A month or so passed before I opened Esme’s box again to show some friends. I lifted the sleepsuit again to smell it, except this time I could no longer smell Esme. She was gone. I felt like I had lost her all over again and my heart ached for her. A realisation, a harsh slap across the face that my baby girl wasn’t coming back. My kind friend, who is a mother to twin boys was with me and gave me a tight squeeze and firmly told me, “Esme is in your heart, she always will be, don’t you forget that.” I haven’t. Esme will always be with me.
For many months I looked for Esme everywhere. I was desperate to see signs to know that she was ok and to know what she was up to. On my walks a little white butterfly would follow me around, sometimes fluttering next to me other times flying into me. It would make me smile and feel happy and helped me understand that Esme was ok. On other days it upset me and I felt sad, borderline pathetic that all I had was a white butterfly to remind me of my daughter, until I spoke to my counsellor. She asked me “Why does the butterfly remind you of Esme?” I replied, “Because it is pure, free, delicate and pretty.” Her response was “What a beautiful thing to remind you of your daughter.” I instantly felt happier and no longer pathetic.
On my walks I often do a circular route which has always been known as ‘the graveyard walk’. When we moved to the village I never imagined I would be visiting where my daughter was buried. Some days I go in to see her and the dogs wait patiently on the path. Other days I just say “Hello Esme.” through the hedge. It’s a very strange feeling to find it is part of my daily routine to visit where my daughter is buried, but that is how my story goes.
I often had this thought which I initially found disturbing until I spoke to my counsellor. I imagined I would have a crazy, mad moment and take a shovel to Esme’s grave and dig and dig until I got to her basket, to open and give my little girl just one more cuddle, just one more kiss on the top of her head, even though I knew it would be a heap of tiny bones, lost in a red and white stripy sleepsuit, that I would be cradling in my arms. My counsellor explained it is very common for people to want to see someone they’ve lost, just one more time. That made sense. That was all I wanted to do, to hold and give Esme just one more kiss. I no longer felt like a mad woman.
On some days I want to know whether how I imagine her lying in her basket is how she actually is. I’m happy that I trusted the nurses and the funeral director but part of me often wonders what she looks like. Are her toys in the right place? Is my letter near her? Is her blanket tucked up around her? I know the answers to these questions and understand it is only the thought/idea of wanting to check each of these things just one more time. It hurts a lot.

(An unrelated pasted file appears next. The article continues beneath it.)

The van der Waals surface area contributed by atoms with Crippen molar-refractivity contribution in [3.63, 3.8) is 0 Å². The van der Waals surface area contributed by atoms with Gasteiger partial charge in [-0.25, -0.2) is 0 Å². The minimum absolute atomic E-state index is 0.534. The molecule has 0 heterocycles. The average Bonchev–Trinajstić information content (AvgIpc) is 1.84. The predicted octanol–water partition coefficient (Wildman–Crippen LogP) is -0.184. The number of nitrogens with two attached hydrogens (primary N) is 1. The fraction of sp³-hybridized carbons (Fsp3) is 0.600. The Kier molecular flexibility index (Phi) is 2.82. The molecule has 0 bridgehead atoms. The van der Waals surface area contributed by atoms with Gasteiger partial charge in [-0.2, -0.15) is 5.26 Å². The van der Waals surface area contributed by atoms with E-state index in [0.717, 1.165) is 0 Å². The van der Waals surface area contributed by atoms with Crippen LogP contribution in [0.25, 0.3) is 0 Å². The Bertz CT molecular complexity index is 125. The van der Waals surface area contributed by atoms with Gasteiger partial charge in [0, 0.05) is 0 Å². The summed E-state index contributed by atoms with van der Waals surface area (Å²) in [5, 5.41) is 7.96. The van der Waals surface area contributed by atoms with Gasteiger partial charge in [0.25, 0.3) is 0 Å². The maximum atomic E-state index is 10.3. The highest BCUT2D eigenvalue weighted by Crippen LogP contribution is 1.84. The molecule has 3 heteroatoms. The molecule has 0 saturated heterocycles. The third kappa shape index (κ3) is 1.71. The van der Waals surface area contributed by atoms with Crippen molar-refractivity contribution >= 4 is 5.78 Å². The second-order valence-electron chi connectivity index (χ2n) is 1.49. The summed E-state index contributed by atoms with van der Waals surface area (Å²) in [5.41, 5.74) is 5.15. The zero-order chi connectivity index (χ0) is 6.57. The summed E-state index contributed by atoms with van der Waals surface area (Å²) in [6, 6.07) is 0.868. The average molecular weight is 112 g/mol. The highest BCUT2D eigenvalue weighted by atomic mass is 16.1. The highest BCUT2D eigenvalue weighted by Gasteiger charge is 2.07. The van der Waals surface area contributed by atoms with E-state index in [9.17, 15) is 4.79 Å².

As a burial is something I am not used to in my family, it took a long time to accept and understand that my little girl was lying underneath the mound of earth in front of me. My eyes would sting to imagine it and my heart would feel like it was bleeding. I sometimes have awful thoughts that it is now just her bones in there but I often stop these thoughts as they make me feel sick and distraught. In time, visiting Esme has become my favourite place. A place where I feel the closest to her and feel safe. Visiting Esme allows me to talk to her as if she is in my arms. I can talk to her like her Mummy.
No emotions attached
Whenever I met someone and they asked questions about Charlotte, I felt the need to tell them she had a twin sister who sadly isn’t here anymore. I told them not because I wanted them to be sad for us, I just felt the need to share it. The need to acknowledge that Esme was here and that Charlotte was a twin. It wasn’t until I started counselling in March that I felt comfortable (if I felt it was necessary to say so) introducing Charlotte as a surviving twin. Prior to counselling whenever I said “Charlotte is a surviving twin” I felt like I wasn’t including Esme and it filled me with guilt. Now, I always say ‘surviving twin’ and although the face of the person I am talking to turns sad, the conversation doesn’t plummet into an uncomfortable, awkward silence.
In the first months after Esme died I would often talk about her with no emotions attached. It was almost as if she wasn’t my daughter who had died only a few months ago, even though behind my brave face I knew deep down my heart was aching and I knew too she would always be my daughter. You could say I was numb but to this day I can detach myself from my emotions and talk about her and tell people exactly what had happened. In my head, it sounded like I was reading from a script, but I have always felt that for my sake and so that Esme is remembered, it is important to talk about her. Depending on who I am talking to or the mood that I am in, I may let my guard down and my emotions flow free.
Esme was, and she still is, my daughter and will always be a big part of my life.